Archea Korinthos (Old Corinth) in Corinthia Regional Unit, Peloponnese Region, Greece
Peirene is one of the most important topoi in the urban landscape of both Greek and Roman Corinth. Human activity is attested in the area from the Neolithic period, and the first efforts in water management date to the Geometric period. The facility was gradually embellished from the Archaic period forward, so that by the 2nd century B.C., it consisted of six chambers providing access to three deep draw basins supplied with water by conduits excavated hundreds of meters back under the forum. The water was stored in four huge reservoirs.
Peirene was one of the first structures rebuilt after the establishment of the Roman colony. The fountain was now housed within a large rectangular court. The facade of this phase had Doric half-columns between arches framing the earlier antechambers. The second storey was a solid wall with engaged Ionic half-columns. The Doric and Ionic blind colonnade also adorned the east and west walls of the court. The central sunken rectangle is a draw basin accessed by a short broad stair and not a pool. Waterspouts in the sides of the basin were served by large conduits running under the courtyard floor.
Following the partial destruction of the earlier phase, perhaps by earthquake, the east and west apses were added in Late Antiquity and the reused marble columns
Myth records two origins for the spring. In one Poseidonís lover Peirene literally dissolved into tears when Artemis accidentally killed her son Kenchrias. The other attributes its creation to the hoof print of the winged horse Pegasus when he stamped in irritation on being bridled by Bellerophon.
Erected by LZ Ephoreia of Prehistoric & Classical Antiquities.
Location. 37° 54.352′ N, 22° 52.831′ E. Marker is in Archea Korinthos (Old Corinth), Peloponnese Region, in Corinthia Regional Unit. Marker is on Enotiki Archeas Korinthou north of EO Korinthou Argous (Local Route 7) when traveling north. Touch for map. This marker is located in the Archaeological Park of Ancient Corinth, at the south end of Lechaion Road, in the ruins on the eastern side of the road. Marker is in this post office area: Archea Korinthos (Old Corinth), Peloponnese Region 200 07, Greece.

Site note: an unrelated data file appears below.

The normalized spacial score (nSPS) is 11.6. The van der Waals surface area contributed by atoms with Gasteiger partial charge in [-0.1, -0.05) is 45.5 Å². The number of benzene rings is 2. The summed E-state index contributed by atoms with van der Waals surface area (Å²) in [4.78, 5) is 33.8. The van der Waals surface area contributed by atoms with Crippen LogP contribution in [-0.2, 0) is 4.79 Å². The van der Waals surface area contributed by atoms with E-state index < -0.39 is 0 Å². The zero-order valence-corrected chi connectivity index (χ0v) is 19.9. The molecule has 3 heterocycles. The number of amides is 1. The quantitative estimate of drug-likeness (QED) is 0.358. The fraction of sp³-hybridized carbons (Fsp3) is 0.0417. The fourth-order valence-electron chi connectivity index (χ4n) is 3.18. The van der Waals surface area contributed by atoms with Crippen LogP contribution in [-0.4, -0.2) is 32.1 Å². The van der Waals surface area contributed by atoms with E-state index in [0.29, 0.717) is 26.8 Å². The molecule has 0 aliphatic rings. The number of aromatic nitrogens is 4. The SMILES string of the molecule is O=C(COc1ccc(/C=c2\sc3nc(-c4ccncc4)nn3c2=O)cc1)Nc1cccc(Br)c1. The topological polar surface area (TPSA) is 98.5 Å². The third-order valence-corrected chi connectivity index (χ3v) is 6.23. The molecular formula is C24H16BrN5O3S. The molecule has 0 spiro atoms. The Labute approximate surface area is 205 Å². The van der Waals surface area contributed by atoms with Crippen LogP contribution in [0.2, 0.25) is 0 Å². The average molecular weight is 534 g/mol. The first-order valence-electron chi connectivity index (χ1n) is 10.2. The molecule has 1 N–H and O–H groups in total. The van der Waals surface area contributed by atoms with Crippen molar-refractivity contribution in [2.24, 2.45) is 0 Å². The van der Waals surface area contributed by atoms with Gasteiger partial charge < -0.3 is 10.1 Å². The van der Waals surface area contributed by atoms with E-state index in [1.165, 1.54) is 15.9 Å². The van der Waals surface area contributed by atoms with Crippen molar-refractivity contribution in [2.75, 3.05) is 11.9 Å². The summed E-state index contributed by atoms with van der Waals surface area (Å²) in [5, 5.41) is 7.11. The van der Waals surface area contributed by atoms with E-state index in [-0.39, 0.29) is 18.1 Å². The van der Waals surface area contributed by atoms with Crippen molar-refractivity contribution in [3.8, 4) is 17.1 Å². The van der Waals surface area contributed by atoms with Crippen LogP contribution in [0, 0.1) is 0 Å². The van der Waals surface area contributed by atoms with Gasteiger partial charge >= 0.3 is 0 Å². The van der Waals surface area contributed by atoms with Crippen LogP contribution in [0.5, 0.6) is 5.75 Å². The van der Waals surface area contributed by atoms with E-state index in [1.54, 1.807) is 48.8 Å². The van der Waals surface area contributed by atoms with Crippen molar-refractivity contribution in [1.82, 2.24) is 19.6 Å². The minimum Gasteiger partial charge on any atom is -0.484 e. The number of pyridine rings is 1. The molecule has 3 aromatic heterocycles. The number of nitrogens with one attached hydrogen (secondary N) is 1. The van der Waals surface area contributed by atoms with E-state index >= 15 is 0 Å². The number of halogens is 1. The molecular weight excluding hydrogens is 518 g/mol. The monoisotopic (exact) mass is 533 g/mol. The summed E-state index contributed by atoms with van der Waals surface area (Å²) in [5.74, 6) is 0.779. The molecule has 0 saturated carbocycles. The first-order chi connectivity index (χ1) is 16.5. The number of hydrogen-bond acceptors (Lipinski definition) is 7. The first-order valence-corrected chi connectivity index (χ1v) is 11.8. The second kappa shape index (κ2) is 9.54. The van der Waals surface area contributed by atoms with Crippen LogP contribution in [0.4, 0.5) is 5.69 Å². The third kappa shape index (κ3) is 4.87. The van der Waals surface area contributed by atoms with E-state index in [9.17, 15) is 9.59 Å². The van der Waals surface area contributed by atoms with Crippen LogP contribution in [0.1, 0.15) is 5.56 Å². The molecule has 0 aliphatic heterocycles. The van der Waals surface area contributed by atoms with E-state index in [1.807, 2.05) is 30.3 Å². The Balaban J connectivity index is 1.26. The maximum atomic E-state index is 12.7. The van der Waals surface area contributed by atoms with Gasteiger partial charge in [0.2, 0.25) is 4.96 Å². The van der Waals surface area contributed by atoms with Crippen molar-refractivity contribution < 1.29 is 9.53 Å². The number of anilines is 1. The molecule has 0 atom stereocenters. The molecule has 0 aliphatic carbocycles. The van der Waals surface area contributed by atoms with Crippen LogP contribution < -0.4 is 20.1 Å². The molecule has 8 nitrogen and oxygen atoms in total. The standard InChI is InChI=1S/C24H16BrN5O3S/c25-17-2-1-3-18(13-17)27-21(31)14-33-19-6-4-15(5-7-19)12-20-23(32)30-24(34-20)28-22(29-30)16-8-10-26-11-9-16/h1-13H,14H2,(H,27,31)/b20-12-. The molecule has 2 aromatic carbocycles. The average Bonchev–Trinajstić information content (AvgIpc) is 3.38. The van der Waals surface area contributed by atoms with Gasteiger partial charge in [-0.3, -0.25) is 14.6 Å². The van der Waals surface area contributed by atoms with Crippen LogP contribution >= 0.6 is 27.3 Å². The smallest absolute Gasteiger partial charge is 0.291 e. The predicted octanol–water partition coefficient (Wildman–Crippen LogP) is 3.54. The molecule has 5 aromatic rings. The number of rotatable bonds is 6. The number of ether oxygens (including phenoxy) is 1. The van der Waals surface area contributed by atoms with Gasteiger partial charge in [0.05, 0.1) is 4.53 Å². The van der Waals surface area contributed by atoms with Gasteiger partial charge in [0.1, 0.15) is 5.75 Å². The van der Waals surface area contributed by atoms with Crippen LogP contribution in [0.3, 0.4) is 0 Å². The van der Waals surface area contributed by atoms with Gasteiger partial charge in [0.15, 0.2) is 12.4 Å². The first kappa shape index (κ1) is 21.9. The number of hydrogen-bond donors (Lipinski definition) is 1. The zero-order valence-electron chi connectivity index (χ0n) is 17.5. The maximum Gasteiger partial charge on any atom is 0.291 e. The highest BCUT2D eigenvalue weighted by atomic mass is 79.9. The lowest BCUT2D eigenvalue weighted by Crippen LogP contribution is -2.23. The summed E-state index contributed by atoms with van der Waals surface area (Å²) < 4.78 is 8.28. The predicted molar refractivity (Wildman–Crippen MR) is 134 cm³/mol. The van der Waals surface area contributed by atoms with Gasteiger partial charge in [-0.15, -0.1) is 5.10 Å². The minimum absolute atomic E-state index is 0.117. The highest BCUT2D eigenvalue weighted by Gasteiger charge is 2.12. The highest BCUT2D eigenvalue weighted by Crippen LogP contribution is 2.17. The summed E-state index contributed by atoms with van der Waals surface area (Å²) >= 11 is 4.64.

Other nearby markers. At least 8 other markers are within walking distance of this marker Lechaion Road (within shouting distance of this marker); The Heroon at the Crossroads: an early sanctuary of Ancient Corinth (within shouting distance of this marker); Archaeological Site of Ancient Corinth (within shouting distance of this marker); The Rostra (Bema) of the Roman Forum (about 90 meters away, measured in a direct line); Saint Paul in Corinth and the Bema of the Roman Forum (about 90 meters away); South Stoa (about 120 meters away); Buildings at the West End of Roman Agora (about 150 meters away); Road Network (about 150 meters away). Touch for a list and map of all markers in Archea Korinthos (Old Corinth).
More about this marker. With regards to the location of all of the markers in the Archaeological Park of Ancient Corinth, when going online and researching directional information, I could not locate any websites, or any online maps, that provided the names of the local streets, so it was difficult for me to provide accurate and detailed directional information. The street and crossroad that I have provided are the closest two "named" streets that I could locate on any of the maps that I used.
One online site provided the following directions for getting to the archaeological park: "By car: 90 minutes from Athens. The exit to Ancient Corinth, approaching from
Related markers. Click here for a list of markers that are related to this marker. To better understand the relationship, study each marker in the order shown.
Categories. • Notable Places •
Credits. This page was last revised on June 16, 2016. This page originally submitted on July 4, 2015, by Dale K. Benington of Toledo, Ohio. This page has been viewed 267 times since then and 17 times this year. Photos: 1. submitted on July 4, 2015, by Dale K. Benington of Toledo, Ohio. 2, 3, 4, 5, 6, 7, 8, 9, 10, 11. submitted on July 5, 2015, by Dale K. Benington of Toledo, Ohio.